The joint project ILS (inductive charging system) is a sub-project of the research project "E-WALD - Electromobility Bavarian Forest" of the Deggendorf University of Technology. The core of the project is the contactless charging technology for electric vehicles, which was used in two converted electric vehicles. In addition, two charging locations were equipped with an inductive fast charging system: one location in a parking garage and a second location in an outdoor area.
The aim of the development of inductive fast charging systems is to simplify the charging of electric cars as much as possible and thus to maximize user-friendliness. The aspect of fast charging also plays an important role here. The transferred nominal power of the system developed in the project reaches a value of 30 kW - far more than the 3,6 kW, much lower power of previously common systems. Two coils are required to enable charging. A weatherproof primary coil attached to the floor and cast in resin generates an electromagnetic alternating field with a frequency of 30 kHz. The vehicle standing above it and being charged is provided with a secondary coil attached to the vehicle floor, which, as a receiver, forwards the power to a rectifier, which in turn generates the direct current required to charge the drive battery. Starting the charging process is not only much more convenient than wired charging: the charging time can also be significantly reduced. This not only eliminates the need to get out of the car in bad weather, but also the annoying plugging in of the charging cable.
Technically, the charging systems were developed in such a way that vehicles of different types and thus different secondary coils can also charge the charging systems. However, since every vehicle model has its own manufacturer's interfaces and is completely individually structured with regard to the communication network, the CHAdeMO charging interface, standardized as a DC fast charging system, was chosen.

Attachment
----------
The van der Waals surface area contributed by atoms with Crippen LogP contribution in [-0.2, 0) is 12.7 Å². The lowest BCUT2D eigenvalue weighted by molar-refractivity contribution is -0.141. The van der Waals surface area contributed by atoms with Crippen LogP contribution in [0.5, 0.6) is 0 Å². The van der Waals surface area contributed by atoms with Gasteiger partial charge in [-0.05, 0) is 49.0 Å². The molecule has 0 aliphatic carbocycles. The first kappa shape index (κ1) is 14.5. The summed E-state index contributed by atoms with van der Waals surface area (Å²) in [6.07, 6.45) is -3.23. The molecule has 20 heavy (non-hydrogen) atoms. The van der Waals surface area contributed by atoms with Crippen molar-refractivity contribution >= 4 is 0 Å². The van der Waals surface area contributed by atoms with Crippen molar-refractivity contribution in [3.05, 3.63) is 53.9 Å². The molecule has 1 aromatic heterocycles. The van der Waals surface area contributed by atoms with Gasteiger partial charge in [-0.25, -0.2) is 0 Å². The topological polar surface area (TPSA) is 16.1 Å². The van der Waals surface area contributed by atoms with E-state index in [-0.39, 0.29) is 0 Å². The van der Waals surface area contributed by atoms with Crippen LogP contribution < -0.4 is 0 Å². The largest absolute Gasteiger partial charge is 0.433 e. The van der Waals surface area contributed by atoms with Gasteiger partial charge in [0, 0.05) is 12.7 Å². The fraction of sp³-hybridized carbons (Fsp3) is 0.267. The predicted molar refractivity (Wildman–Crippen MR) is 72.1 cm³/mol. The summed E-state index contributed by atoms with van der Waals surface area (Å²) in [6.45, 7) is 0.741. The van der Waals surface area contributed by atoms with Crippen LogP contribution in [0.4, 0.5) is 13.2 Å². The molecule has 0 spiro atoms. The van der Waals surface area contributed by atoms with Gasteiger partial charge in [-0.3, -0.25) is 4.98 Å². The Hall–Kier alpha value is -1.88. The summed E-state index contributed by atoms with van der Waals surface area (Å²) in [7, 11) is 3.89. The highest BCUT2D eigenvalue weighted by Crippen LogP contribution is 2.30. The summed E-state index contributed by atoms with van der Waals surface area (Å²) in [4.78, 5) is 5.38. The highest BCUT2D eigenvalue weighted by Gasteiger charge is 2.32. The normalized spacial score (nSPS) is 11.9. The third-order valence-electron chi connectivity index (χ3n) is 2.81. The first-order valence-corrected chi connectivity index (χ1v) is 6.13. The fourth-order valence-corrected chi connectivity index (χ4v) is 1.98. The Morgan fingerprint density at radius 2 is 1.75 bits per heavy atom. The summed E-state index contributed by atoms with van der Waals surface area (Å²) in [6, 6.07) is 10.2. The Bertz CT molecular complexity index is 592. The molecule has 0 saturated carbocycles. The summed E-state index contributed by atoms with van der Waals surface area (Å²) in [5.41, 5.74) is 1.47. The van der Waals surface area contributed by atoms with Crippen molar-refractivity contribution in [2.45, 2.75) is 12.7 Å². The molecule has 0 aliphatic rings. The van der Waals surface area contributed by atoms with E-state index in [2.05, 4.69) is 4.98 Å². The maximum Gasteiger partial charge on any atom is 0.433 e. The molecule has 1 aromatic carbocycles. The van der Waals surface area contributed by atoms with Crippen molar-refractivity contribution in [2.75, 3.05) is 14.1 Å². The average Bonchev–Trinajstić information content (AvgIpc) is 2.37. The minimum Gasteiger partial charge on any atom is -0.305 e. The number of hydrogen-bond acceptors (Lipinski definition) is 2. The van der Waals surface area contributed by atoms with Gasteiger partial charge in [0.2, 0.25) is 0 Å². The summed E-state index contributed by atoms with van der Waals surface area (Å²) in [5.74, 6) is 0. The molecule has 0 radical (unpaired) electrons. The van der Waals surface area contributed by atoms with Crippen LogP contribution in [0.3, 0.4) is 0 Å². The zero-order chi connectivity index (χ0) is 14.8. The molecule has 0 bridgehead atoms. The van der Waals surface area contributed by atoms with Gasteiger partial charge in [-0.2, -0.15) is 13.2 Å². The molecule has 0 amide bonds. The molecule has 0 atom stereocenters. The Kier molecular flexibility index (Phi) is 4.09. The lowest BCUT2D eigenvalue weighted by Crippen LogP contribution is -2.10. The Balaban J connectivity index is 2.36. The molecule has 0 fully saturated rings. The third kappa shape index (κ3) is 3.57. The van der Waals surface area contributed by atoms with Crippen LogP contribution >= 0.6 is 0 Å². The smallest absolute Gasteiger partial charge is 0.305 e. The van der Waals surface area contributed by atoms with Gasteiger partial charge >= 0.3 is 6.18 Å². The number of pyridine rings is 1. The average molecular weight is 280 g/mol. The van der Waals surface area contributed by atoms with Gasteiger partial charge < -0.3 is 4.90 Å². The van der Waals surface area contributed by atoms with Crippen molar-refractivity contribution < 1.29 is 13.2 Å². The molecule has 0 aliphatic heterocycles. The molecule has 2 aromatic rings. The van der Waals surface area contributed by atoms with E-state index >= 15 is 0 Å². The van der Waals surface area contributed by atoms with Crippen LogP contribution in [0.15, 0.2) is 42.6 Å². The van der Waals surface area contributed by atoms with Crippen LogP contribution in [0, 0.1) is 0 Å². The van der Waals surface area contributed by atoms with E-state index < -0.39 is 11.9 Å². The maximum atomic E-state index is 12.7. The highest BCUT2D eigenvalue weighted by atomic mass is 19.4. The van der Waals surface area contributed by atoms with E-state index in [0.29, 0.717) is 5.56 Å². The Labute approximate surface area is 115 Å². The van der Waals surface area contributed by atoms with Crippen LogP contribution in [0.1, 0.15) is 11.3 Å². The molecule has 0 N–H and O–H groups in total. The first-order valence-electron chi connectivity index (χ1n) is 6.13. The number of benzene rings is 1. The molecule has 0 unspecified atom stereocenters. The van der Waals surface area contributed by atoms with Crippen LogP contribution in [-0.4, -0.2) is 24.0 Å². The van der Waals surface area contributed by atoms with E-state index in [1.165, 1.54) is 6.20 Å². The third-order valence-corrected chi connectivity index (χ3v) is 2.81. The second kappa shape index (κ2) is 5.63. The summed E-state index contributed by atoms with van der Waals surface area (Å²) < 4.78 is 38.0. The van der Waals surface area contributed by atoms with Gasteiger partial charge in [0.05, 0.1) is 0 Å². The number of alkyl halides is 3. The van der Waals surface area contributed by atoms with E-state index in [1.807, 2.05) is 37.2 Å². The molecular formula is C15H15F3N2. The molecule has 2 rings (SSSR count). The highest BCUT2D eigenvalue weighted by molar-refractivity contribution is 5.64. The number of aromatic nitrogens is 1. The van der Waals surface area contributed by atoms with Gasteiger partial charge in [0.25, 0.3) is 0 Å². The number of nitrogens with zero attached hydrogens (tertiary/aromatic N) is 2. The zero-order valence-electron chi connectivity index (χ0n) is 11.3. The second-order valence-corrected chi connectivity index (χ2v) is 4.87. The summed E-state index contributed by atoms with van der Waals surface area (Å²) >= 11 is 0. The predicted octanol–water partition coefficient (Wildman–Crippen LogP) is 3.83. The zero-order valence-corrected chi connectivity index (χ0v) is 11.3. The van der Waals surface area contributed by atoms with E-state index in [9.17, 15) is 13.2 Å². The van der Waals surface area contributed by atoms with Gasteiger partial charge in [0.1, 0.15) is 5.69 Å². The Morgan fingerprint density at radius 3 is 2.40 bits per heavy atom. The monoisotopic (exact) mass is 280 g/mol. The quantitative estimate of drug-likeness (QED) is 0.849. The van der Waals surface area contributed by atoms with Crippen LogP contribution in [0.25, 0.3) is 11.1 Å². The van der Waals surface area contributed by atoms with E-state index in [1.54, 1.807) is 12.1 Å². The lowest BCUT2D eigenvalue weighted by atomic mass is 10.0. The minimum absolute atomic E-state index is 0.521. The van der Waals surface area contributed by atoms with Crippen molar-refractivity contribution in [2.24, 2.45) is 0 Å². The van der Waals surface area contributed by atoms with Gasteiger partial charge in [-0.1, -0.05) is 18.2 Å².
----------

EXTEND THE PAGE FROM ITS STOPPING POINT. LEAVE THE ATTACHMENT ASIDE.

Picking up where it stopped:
Choice between wired and inductive charging systems
With inductive charging via the CHAdeMO interface, the vehicle is simulated charging via a cable, although the current is picked up via the secondary coil in the vehicle floor and passed on to the battery. Despite the option of inductive charging, charging via cable is still possible - a switch can be used to choose between wired and inductive charging.
In order to optimally guarantee the charge, the two coils must be directly above one another. To ensure this position, a position system is integrated in the control computer. The driver can thus optimally navigate to the loading plate and is guided to the correct position by visual signals. Acoustic signals are also currently being developed by the manufacturer. Charging starts automatically as soon as the vehicle ignition is switched off.
Scientific goals such as the safety of the overall system with regard to the stray fields were also taken into account in order to be able to comply with permissible limit values in Germany. The INTIS system is already being planned for several locations in Germany and makes inoperable operation possible.
Mercedes Benz is the first German automobile manufacturer to implement the inductive charging system in its new EQ brand.
Sources: green car magazine issue II / 2017, Deggendorf University of Technology
Video: Deutsche Welle information video
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